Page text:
Olympic cycle route row at Box Hill sparks police patrols

image captionThe Box Hill beauty spot is on the route of the 2012 London Olympic cycling road race

Tensions between drivers and bike riders using the 2012 Olympic cycling route through Surrey have prompted extra police patrols.

Residents near Box Hill, which will form part of the London Games' cycling road race course, said the extra riders were causing a nuisance.

Surrey Police said there had been a "significant" increase in cyclists along the A25 and at Box Hill.

Redhill Cycling Club said it was a leisure route.

"We are taking any community concerns very seriously," said Sgt Andy Rundle.

Police said many more amateur and leisure cyclists were using the Box Hill race route, particularly at weekends.

Many are from local organised clubs whose riders cycle frequently around Surrey but there are also thought to be many from out of the area.

Several accidents have taken place at the beauty spot.

'Leisurely zig zag'

Mr Rundle said there had been a dedicated car and bicycle police patrol at Box Hill for a number of weeks.

"This isn't an issue solely of cyclists but an issue of increased visitors to Box Hill full stop," he said.

"We are stopping motorists and cyclists and making sure that all road users are mindful that they are likely to encounter increased numbers of cyclists.

"It is a challenge the local police have to rise to and make sure that everyone is considerate of every other road user."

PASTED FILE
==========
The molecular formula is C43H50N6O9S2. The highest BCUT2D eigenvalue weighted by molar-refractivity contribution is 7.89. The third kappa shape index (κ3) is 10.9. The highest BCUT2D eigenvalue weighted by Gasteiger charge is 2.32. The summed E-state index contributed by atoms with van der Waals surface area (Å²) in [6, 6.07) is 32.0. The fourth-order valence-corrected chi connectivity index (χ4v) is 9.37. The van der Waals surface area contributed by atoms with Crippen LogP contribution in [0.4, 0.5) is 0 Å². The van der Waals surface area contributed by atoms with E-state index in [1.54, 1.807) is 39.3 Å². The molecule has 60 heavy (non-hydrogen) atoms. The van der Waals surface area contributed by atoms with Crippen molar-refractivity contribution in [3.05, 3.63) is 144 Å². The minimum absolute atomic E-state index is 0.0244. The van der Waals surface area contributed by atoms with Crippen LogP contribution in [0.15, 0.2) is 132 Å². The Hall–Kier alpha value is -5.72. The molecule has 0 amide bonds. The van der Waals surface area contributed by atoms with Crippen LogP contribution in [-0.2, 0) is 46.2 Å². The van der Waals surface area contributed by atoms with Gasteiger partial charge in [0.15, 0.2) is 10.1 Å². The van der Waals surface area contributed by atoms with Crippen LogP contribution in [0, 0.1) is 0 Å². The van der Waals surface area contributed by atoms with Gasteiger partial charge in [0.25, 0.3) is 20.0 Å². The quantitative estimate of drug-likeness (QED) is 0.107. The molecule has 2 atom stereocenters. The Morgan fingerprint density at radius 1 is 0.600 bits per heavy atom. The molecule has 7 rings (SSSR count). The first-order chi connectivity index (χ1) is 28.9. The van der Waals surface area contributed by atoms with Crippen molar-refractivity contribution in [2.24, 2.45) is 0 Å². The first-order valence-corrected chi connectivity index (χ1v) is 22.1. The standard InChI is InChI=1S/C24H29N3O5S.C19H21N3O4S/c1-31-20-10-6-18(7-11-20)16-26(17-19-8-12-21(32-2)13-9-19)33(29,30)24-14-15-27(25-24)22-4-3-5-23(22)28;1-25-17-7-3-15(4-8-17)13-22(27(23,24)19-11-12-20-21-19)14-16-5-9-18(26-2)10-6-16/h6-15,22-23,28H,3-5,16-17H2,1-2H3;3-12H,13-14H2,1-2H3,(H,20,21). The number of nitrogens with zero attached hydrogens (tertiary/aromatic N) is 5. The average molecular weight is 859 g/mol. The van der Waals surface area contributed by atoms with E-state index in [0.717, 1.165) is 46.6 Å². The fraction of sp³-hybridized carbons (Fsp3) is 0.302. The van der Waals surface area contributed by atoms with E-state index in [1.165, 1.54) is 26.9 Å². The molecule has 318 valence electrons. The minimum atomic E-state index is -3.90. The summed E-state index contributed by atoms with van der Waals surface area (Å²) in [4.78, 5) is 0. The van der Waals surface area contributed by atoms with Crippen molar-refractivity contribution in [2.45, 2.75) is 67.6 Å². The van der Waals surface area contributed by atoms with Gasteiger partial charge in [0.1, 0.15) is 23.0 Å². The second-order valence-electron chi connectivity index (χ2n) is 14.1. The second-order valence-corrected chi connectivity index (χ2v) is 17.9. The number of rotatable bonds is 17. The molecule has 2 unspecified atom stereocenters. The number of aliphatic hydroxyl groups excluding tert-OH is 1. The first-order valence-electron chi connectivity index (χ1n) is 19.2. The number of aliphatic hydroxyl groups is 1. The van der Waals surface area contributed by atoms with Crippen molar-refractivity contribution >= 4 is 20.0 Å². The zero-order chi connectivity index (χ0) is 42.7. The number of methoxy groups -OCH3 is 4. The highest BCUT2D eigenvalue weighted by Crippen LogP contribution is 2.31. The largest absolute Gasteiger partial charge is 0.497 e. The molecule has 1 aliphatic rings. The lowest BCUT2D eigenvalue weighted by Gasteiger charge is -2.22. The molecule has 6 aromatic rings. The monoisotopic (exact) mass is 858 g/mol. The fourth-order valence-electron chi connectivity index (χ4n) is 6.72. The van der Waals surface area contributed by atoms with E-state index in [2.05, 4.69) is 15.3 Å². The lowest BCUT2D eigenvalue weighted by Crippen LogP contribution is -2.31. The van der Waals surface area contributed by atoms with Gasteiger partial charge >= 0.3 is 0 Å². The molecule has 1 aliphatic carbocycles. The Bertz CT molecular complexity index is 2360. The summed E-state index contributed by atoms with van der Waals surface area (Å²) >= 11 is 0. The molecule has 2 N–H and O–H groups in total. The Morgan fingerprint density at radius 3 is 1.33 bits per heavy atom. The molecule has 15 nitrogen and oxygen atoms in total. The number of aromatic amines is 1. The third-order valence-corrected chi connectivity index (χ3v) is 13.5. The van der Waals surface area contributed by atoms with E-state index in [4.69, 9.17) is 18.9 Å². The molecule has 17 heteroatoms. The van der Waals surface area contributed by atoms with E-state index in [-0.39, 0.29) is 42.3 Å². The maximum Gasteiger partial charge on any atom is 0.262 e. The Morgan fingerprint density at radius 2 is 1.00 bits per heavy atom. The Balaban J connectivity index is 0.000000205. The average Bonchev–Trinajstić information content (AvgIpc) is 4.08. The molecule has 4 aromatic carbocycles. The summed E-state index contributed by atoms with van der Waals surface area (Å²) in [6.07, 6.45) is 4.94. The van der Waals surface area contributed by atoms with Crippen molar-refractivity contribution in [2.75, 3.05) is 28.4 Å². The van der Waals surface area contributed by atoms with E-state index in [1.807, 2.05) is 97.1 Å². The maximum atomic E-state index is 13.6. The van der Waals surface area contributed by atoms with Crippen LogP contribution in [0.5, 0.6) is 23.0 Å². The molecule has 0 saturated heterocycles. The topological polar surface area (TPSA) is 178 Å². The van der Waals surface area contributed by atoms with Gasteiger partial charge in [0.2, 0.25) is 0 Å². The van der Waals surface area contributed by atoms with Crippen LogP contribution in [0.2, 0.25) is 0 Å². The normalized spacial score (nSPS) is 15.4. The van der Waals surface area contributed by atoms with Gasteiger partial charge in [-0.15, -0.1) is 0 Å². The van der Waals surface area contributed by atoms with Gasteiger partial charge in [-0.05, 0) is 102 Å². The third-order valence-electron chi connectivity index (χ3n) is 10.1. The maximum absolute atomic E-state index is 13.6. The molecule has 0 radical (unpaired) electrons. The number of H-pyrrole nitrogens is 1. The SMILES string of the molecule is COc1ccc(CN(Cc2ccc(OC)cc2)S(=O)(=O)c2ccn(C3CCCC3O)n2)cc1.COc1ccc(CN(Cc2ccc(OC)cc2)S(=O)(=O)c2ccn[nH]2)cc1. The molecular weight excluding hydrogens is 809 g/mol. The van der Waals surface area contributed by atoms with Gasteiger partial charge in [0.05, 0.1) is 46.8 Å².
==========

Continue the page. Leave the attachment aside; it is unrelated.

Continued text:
Residents told the BBC some cyclists were using the road two or three abreast, were riding in the middle of the road and were aggressive to drivers trying to overtake.

Adrian Webb, chairman of Redhill Cycling Club, said cycling two abreast was allowed under the Highway Code if it was safe.

"Box Hill is not on a main arterial route. It is a leisurely zig zag road up to a small village and a National Trust outlook so it should not be impeding anybody's way," he said.

"If cyclists are aggressive, that is inexcusable."

He said cyclists were in the middle of the road to avoid potholes, which could cause a rider to come off a bike.

"Cyclists are traffic as well," he said.

"That is a leisure route and people should be able to cycle up there.

"This is a partnership between cyclists and motorists. The two have to work together."

More on this story

Around the BBC

Related Internet Links

The BBC is not responsible for the content of external sites.